MOVIE REVIEW: PALM SPRINGS is the hilarious comedic take on the ennui of a repetitive existence that we deserve right now.


The Lonely Island’s Andy Samberg and How I Met Your Mother’s Cristin Milioti star in this hilarious and timely comedy that’s one part GroundHog Day Meets 50 First Dates premiering on Hulu July 10th.

I’m a fan of The Lonely Island, the comedy collective consisting of Jorma Taccone, Akiva Schaeffer, and Andy Samberg. From their time on the Southern California based comedy network Channel 101 with their parody of The OC with ninjas called The ‘Bu, to their groundbreaking digital shorts on SNL, to their films Hot Rod and Popstar: Never Stop Never Stopping. The trio has a great talent for spying fertile material for parody with Samberg as the charismatic lead of most of their projects. With Palm Springs, the trio stepped in to produce this fun and unique romantic comedy starring Samberg, written by Andy Siara and directed by Max Barbakow. Samberg plays Nyles, a nihilistic, yet happy-go-lucky reveler at the wedding of Tala (Camila Mendes) and Abe (The CW’s Superman Tyler Hoechlin) with his girlfriend Mindy (Meredith Hagner). Despite being a slacker in a dingy Hawaiian shirt, he charms everyone at the reception with a heartfelt toast and approaches Sarah (Cristin Milioti), the stressed-out and angry maid of honor. He sweeps her off her feet with his nonchalant charm and a kind of cosmic kismet that has them connecting on an innate level of knowing. As they almost hook up, Nyles is shot by an arrow by a hunter in the distance named Roy. Sarah freaks out while Roy and Nyles make their way to a glowing cave. Nyles tells her to stay away, but she follows him into the light, Unfortunately, as it turns out, this cave is the entrance to an infinite time loop. Nyles has been living in the same day, November 9th, for centuries; he can’t die or the loop resets and if he goes to sleep, the loop resets. Sarah is determined to find a way out as Nyles teaches her the ropes, but along the way, their mutual hijinks lead to their building an attraction. The question arises, can they build a life in a world where they live the same life, with the same previous choices every day.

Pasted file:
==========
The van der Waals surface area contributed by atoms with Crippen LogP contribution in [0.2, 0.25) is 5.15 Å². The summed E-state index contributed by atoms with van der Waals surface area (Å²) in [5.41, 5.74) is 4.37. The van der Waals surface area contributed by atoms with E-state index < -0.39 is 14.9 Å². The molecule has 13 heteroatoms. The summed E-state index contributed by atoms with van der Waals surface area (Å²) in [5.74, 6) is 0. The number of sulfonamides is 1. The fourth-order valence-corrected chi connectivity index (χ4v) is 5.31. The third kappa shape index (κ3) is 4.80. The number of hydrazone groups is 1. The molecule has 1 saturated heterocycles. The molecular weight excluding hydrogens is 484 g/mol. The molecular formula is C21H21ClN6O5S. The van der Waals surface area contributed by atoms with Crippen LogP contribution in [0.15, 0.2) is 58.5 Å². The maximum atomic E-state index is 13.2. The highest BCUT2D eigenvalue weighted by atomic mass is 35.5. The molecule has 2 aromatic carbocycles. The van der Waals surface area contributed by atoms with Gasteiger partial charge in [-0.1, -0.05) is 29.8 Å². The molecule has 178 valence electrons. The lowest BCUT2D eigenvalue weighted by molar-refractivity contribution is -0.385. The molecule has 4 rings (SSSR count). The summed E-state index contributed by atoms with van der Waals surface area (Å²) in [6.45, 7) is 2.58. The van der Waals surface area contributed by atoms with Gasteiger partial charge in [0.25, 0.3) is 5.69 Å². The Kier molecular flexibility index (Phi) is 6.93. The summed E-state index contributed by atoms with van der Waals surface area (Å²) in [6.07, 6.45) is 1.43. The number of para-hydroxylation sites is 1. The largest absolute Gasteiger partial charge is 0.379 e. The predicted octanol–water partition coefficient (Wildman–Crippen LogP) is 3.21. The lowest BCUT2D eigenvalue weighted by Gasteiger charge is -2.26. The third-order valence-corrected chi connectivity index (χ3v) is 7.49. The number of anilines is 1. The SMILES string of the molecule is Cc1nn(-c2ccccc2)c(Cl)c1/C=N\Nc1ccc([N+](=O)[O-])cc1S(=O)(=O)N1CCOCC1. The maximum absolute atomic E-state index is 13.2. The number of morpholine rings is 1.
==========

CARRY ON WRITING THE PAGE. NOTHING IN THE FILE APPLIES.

Siara’s script is clever and hilarious. It takes a plot element from the beloved comedy Groundhog Day and spins a unique, hilarious, and kind of endearing film from it, much the same way Happy Death Day did a few years ago. Milioti has some experience with a story about being trapped in a world without her consent, as she appeared on a Black Mirror episode with a similar concept a few years ago. But this is a different animal and her Sarah feels like a realized person with real problems and faults that her predicament just serves to remind her of. Samberg has matured beyond his days headlining SNL skits and sitcoms and his Nyles feels realized and stuck dealing with the unique ennui his situation creates. In a way, it’s timely this hit now, as Coronavirus has trapped many in a repetitive loop of work and home and we can empathize with both Nyles and Sarah. The film also has flavors of Eternal Sunshine of the Spotless Mind in its DNA. That combination coupled with the film’s hilarious beats throughout really make this a fun view with laugh out loud moments.

PALM SPRINGS is a fun and uniquely original comedy that keeps you guessing throughout. With shades of great comedies like Groundhog Day, 50 First Dates, and a bit of Eternal Sunshine, it has a serious core that makes you care for these characters despite their zany situation. PALM SPRINGS has a great heart at its center and great characters with enough laughs to keep you satisfied. Definitely a must-watch.